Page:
Commencing work process on the Scarborough Subway Extension, has been done by Metrolinx on 23 June 2021. While the northeast corner of Sheppard and McCowan, is determined for launching the shaft for the TBM by crews, fences are up, drill rigs are on site and crews are working hard to retain the momentum Metrolinx has set over the past year.
The advantages of this new advancement, will be a 7.8 km long subway service further into Scarborough and providing a reliable, smooth ride to and from downtown Toronto and within the city’s growing east end. In order to progressing the planning and procurement, Metrolinx and Infrastructure Ontario teams have acted quickly since revealing the preliminary design business case in February 2020, so that tunnelling can start on the project. While crews have been commenced working at the launch shaft site, where the tunnel boring machine will finally be lowered into the ground, just a few weeks ago, Strabag was granted the tunnelling contract for the project.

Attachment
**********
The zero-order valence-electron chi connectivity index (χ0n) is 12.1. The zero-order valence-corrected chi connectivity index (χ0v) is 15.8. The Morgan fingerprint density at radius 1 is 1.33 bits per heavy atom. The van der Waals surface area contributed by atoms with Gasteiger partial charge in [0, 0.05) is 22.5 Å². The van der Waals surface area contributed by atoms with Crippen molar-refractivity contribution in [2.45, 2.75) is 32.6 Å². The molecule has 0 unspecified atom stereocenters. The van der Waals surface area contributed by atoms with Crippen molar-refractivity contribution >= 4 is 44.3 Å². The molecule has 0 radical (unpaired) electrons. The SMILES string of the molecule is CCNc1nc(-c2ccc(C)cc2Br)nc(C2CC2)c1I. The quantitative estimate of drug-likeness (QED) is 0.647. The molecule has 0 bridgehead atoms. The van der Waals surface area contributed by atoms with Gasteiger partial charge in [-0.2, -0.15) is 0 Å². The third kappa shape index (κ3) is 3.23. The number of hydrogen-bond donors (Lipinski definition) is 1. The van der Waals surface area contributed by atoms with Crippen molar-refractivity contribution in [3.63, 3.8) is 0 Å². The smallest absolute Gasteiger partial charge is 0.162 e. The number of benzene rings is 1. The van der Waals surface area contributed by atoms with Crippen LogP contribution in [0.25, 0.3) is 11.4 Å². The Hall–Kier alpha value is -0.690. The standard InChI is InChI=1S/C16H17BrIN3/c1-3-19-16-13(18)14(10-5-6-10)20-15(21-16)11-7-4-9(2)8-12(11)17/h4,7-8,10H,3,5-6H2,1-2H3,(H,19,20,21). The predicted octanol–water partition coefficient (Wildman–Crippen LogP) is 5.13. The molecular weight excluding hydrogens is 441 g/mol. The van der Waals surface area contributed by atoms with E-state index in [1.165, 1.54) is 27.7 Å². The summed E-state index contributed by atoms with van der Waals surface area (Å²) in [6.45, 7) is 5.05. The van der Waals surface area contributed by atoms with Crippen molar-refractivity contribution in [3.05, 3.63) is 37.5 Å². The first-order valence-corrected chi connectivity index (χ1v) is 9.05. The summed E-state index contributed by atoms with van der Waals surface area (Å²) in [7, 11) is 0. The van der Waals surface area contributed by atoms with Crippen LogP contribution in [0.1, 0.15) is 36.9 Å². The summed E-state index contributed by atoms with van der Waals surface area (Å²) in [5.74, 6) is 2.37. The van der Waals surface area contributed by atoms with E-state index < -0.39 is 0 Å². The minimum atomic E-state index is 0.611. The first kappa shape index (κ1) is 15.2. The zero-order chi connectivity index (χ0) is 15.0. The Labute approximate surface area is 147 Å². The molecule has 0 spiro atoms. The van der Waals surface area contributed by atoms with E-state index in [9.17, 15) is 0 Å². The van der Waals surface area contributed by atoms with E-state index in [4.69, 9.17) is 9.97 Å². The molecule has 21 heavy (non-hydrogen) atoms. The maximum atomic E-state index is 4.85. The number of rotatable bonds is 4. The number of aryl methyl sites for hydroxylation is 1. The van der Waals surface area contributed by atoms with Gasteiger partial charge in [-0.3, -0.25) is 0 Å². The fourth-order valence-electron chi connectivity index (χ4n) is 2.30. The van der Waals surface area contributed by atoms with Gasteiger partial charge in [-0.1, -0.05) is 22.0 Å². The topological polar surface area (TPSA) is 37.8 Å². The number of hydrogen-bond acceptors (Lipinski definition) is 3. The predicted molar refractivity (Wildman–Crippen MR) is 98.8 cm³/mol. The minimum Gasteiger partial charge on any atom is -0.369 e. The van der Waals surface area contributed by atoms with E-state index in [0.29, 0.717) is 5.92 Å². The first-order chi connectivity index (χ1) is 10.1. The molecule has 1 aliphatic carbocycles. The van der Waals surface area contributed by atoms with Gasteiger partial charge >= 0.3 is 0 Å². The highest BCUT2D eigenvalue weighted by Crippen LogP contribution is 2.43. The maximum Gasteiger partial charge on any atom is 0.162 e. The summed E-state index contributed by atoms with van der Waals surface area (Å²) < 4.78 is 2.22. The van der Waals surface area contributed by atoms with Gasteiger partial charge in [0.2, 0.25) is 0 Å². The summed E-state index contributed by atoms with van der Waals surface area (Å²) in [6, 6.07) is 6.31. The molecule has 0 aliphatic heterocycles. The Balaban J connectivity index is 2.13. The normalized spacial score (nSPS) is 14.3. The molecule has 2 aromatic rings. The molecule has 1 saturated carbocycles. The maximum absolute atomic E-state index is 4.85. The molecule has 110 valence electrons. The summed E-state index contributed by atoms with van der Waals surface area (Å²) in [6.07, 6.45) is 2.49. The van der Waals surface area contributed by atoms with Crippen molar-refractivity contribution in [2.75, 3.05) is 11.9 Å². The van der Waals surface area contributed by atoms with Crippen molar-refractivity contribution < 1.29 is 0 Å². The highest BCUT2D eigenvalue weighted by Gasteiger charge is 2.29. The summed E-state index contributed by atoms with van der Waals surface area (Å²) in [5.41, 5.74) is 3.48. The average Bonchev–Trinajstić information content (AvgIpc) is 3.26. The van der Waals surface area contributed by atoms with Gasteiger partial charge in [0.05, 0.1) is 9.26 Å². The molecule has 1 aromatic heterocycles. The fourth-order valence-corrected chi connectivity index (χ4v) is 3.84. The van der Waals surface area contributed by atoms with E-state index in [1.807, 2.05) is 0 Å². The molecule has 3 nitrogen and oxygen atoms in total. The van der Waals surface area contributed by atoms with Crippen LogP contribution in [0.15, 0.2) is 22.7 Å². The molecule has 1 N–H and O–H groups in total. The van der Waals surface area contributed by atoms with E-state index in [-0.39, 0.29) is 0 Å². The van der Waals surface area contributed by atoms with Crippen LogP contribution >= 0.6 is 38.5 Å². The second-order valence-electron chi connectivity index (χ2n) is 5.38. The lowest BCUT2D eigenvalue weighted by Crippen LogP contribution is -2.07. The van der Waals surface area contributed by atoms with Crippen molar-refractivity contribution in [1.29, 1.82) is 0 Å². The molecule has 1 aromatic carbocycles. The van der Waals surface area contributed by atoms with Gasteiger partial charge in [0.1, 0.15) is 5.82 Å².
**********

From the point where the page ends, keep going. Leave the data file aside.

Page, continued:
Large drill rigs – over 33 m tall – will be used to create a watertight, foundational wall around the 28 m wide, 80 m long and 30 m deep launch shaft, before excavation can begin.
Implementing a strong, water-tight dam, which keeps soil and water in place and out of the dug area, will be possible by installation of a secant pile shoring system, using a series of concrete columns with steel reinforcements, called piles.
Hence for beginning the installation process of this shoring system, crews excavate a path circa the perimeter of the launch shaft where the piles are due to be installed. Circular forms along this path are the indication points of where the piles need to be inserted into the ground. The drill rigs have augers, a giant drill bit, that drills into each circular formation and inserts piles deep into the ground, around the perimeter of the future excavation.
Due to creating expanded support below the base of the launch shaft so that water doesn’t get into the shaft, the piles go much deeper than the base of the launch shaft, although the launch shaft only requires to be dug almost 30 meters deep.
Strabag aims to drill more than 300 of these secant piles into the ground during the future few weeks to create a water-tight wall around this excavation and the next step will be providing the proper space by completing the shoring system and excavating the area by crews for the arrival of the TBM in early 2022.
A public competition is due to be hold in later this year to select source names for the new TBM.